addNoise(M::mT, x::P, options...) where {mT <: Manifold, P <: MPoint}
distance(M::mT, x::T, y::T) where {mT <: Manifold, T <: MPoint}
dot(M::mT, x::P, ξ::T, ν::S) where {mT <: Manifold, P <: MPoint, T <: TVector, S <: TVector}
exp(M::mT, x::P, ξ::T,t::Float64=1.0) where {mT<:Manifold, P<:MPoint, T<:TVector, N<:Number}
getValue(ξ::P) where {P <: MPoint}
getValue(ξ::T) where {T <: TVector}
log(::mT,::P,::Q) where {mT<:Manifold, P<:MPoint, Q<:MPoint}
manifoldDimension(::P) where {P <: MPoint}
manifoldDimension(::mT) where {mT <: Manifold}
norm(::mT,::P,::T) where {mT<:Manifold, P<: MPoint, T<:TVector}
parallelTransport(::mT,::P,::Q,::T) where {mT <: Manifold, P <: MPoint, Q <: MPoint, T <: TVector}
randomMPoint(M::mT,s::Symbol,options...) where {mT <: Manifold}
randomTVector(M::mT,p::P,s::Symbol,options...) where {mT <: Manifold, P<: MPoint}
tangentONB(::mT, ::P, ::Q) where {mT <: Manifold, P <: MPoint, Q <: MPoint}
tangentONB(::mT, ::P, ::T) where {mT <: Manifold, P <: MPoint, T <: TVector}
typeofMPoint(::T) where {T <: TVector}
typeofMPoint(::Type{T}) where {T <: TVector}
typeofTVector(::P) where {P <: MPoint}
typeofTVector(::Type{P}) where {P <: MPoint}
typicalDistance(M::mT) where {mT <: Manifold}
zeroTVector(::mT, ::P) where {mT <: Manifold, P <: MPoint}

Functions implemented for a general manifold

the following base functions are implemented for general manifolds and are based on the functions from the last section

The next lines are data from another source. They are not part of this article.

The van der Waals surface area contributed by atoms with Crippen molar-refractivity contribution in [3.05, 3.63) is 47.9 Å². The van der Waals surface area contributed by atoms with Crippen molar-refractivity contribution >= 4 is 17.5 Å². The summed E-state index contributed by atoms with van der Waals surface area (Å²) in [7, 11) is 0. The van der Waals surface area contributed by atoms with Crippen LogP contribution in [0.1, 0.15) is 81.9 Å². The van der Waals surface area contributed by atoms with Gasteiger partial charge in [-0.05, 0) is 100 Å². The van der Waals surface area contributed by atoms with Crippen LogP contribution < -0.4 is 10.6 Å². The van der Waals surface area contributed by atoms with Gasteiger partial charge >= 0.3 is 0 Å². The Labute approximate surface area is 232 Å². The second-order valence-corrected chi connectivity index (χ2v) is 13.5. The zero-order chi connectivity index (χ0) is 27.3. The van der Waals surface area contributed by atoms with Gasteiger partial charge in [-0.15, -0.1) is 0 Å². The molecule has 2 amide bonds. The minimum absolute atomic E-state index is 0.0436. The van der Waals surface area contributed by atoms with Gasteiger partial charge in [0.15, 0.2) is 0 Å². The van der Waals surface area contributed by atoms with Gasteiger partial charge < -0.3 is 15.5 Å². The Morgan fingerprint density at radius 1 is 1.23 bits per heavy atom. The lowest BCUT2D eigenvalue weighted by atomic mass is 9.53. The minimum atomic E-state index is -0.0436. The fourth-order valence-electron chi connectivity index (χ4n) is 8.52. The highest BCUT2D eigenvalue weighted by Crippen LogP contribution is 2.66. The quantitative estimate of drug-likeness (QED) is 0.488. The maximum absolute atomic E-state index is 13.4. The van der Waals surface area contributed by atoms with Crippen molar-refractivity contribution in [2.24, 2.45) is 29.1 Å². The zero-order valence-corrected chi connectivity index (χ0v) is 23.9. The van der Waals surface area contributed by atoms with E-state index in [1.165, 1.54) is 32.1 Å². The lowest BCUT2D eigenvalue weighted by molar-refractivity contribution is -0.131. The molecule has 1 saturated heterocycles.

A decorator for checks and validation

In order to check and/or validate tangent vectors, the decorator pattern TVectorE is available for any subtype of TVector as follows


together with a small helper MPointE that indicates to the log to returns an extended tangent vector as soon as one of its arguments is an extended manifold point.


for these two data items, the following additional features that are activated


Basic functions like exp, log, parallelTransport, and randomTVector return an extended MPointE or TVectorE whenever one of its arguments is an extended input. This enables, that setting (only) one input for a calculation to an extended version, this property propagates this into all the algorithm.

Note that this might increase memory usage and hence reduce performance, since for any TVectorE internally stores both a TVector as well as its base MPoint (as extension).



For extended data decorators, whenever possible in the basic functions listed above a checkBasePoint completely automatically performed. For example, when calling exp(M,x,ξ), as soon as ξ is an extended vector, checkBasePoint(x,ξ) is called before performing the original exponential map.

This way, as many checks are performed, whether corresponding points and vectors or two vectors involved have the correct base points.


Every extended type carries a further boolean validation, whose default is true, i.e. to perform validation. activating validation one needs to implement the following two functions, otherwise, a lot of warnings might occur.

validateMPoint(::mT, ::P) where {mT <: Manifold, P <: MPoint}
validateTVector(::mT,::P,::T) where {mT<:Manifold, P<: MPoint, T<:TVector}

whenever possible (see checkBasePoint above). Since such a validation might not be available for your favorite manifold, you can deactivate validation by setting the boolean to false. Every new extended type inherits the false, whenever one of its part (i.e. either the TVector or MPoint) has validation set to false.

So while checking as often as possible, this feature can easily be deactivated.


To access the inner value of MPointE and the base stored in TVectorE you can use


Furthermore the following functions are mapping to the internally stored data and encapsulate the results with the extended variant if applicable

as well as mathematical operators on tangent vectors and comparison operators.